Cavalier Corner

February 2018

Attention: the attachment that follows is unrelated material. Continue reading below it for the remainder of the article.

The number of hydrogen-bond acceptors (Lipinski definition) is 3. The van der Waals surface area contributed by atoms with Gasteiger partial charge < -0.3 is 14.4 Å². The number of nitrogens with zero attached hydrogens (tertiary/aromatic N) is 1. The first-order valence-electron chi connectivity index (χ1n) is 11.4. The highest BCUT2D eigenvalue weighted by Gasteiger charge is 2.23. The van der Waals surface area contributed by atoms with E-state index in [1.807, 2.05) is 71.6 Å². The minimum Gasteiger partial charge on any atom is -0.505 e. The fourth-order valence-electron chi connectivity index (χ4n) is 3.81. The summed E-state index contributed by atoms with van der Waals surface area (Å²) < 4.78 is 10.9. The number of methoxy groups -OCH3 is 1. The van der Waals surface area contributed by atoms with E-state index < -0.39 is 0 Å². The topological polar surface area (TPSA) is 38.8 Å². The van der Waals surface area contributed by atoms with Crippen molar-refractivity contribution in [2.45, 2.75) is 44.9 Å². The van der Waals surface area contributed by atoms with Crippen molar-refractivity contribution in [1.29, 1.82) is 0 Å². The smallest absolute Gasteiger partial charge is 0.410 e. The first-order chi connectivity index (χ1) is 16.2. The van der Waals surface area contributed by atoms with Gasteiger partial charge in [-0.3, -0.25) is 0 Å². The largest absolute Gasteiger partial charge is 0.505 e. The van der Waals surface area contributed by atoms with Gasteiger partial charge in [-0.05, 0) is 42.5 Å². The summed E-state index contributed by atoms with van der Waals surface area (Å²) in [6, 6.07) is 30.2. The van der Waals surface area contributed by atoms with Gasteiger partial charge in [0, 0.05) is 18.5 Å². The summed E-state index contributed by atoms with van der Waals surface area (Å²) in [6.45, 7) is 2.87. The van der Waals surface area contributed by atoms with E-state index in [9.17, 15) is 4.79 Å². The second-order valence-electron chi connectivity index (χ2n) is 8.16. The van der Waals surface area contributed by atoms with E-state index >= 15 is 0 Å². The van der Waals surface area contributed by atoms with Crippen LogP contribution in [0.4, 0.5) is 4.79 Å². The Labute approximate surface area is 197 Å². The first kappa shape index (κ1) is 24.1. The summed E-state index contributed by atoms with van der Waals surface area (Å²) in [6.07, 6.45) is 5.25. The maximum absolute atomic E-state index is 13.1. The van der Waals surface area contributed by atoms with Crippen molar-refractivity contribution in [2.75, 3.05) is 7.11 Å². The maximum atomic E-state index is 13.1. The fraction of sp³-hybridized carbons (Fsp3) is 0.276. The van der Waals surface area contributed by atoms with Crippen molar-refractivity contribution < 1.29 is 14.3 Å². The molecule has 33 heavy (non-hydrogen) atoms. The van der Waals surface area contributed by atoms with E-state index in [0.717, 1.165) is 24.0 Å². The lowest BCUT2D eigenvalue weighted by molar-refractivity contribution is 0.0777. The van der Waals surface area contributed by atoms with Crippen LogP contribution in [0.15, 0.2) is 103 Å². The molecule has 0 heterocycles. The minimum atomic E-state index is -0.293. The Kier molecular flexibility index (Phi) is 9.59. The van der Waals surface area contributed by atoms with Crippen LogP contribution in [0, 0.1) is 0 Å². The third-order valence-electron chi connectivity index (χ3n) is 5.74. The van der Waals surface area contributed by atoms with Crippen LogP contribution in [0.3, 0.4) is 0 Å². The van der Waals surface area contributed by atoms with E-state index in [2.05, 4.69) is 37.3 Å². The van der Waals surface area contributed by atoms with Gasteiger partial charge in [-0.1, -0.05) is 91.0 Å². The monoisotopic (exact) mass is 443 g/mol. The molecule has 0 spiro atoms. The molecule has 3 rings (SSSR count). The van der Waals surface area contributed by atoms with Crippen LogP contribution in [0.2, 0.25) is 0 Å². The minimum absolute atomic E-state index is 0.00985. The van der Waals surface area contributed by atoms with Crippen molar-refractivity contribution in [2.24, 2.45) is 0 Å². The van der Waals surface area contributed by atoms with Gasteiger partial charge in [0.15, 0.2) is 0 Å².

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26 CAVALIER CORNER "I've had time to reflect on that topic and I'm honored," Hazzard said of the Grenada accolade. "It was my first time running for them and it meant a lot to me. "This was out of the blue. But I'm not focused on Grenada because I'm focused on the upcoming indoor season." UVA sprints coach and former Jamaican Olympian Michelle Freeman views Haz- zard as a proverbial work in progress. "Right now, we're on a new level and it's a new learning experience," Freeman said. "As a gymnast, there's a lot of stuff that you can't carry over to track and field. " … I n H a l l e 's events [sprints] you have to be aggressive and apply force. It's like she's starting ev- erything new and learning to be aggressive. "She's learning how to be aggressive with her arms and not point her toes. If she's not applying force it's impossible to sprint." Ironically, Hazzard might not have foregone gymnastics if her older brother Payton — an All-American sprinter who graduated from Virginia in 2015 — had participated in another sport. "Payton influenced me to enroll here be- cause I witnessed him grow as a person and a runner," Hazzard said. "I always wanted to go into a family that's supportive and connects well with each other. That's why I decided to go here. "He taught me just to go out there and have fun. He didn't say you have to win this or that. He said do my best and be myself." But as Freeman al- luded to, Hazzard is still making the tran- sition from gymnas- tics to track and field. " G y m n a s t i c s i s a completely dif- f e r e n t s p o r t t h a n track," Hazzard said. "My running form has changed, including the way I pick up my knees and the dorsi-flex for my feet [a toes-up position which is the proper spring biomechanic position of the foot]. "Payton was very successful. I'm used to competitiveness in gymnastics and track has that same competitive level." Being competitive is ingrained in the Cavalier sprinters by Freeman. "For me, it's [having] a tough mindset," Freeman said. "I know what it takes to get where these kids want to get to. I know the steps and what you have to do to get to where you want to go. For me, I went from high school to college to the pro level and ran track on the pro level for 15 years. "In order to succeed you need a certain mindset. First, you have to love what you do. If you don't you won't be successful in the sport. The way I do things is the way you have to do them. There aren't any shortcuts to success. For some people things come easy. When that happens it doesn't last long." Since Hazzard's long-term goal is to com- pete for Grenada in the 2020 Olympics, she has absorbed Freeman's philosophy when it comes to having a certain mindset. "That's my dream," Hazzard said of the Olympics. "It's why I'm out there every day working hard and doing my best in every way. "Michelle has a tough mindset and giving up is not an option," she added. "I think for the past six months I've taken her mindset and applied it to the sport. "Moreover for me it's a lot of repetition. I have to get used to creating good habits and getting rid of the bad ones. Obviously that takes a lot of practice." The operative word in that last statement is "repetition." "Right now, she hasn't grasped what I'm trying to teach her," Freeman said. "Noth- ing happens overnight. The things she was doing before she was doing a long time ago. "You have some kids when you make cor- rections they get it quickly. When she gets it she will have it. It's a matter of things click- ing. If it clicks she's ready to go." Freeman is rather blunt when it comes to insuring that everything eventually will "click" for Hazzard. "What I've learned about Halle is she's very quiet," Freeman said. "I have to get up in her face. You need to wake up. As a sprinter you need a certain poise. For me, regular Michelle is quiet and reserved. That's Halle. "Halle is a freshman and jumping into the fire can be a different experience. Is it bad? No. I want Halle to ask me to wake up. Right now, I'm getting Halle the athlete to wake up and then we'll have the athlete we need. She has so such upside. When she didn't run as expected in her first meet that doesn't dictate how she'll be in a month or two. "It's not where you start out. It's where you finish." Hazzard was named Grenada's Junior Sports- woman of the Year following medal-winning performances at the 2017 U-20 CARIFTA Games (silver and bronze) and the 2017 OECS Track and Field Championships (two bronzes). PHOTO BY MATT RILEY/COURTESY UVA OLYMPIC DREAMS First-Year Halle Hazzard Is Sprinting Toward Success "That's my dream. It's why I'm out there every day working hard and doing my best in every way." HAZZARD ON COMPETING FOR GRENADA IN THE OLYMPICS IN 2020 BY MIKE SCANDURA U P UNTIL SHE WAS 10 YEARS OLD, VIRGINIA FIRST- YEAR Halle Hazzard was an accomplished gymnast. Fast forward eight years and she is on the cusp of becoming one of the best female sprinters in the history of UVA's women's track and field program. In what could be a preview of things to come, Hazzard was named Gre- nada's Junior Sportswoman of the Year on Jan. 5 for her performances in the 2017 U-20 CARIFTA Games (i.e. silver in the 200 meters and bronze in the 100) and the 2017 OECS Track and Field Championships (bronze in the 100 and another bronze as a member of the 400 relay team).

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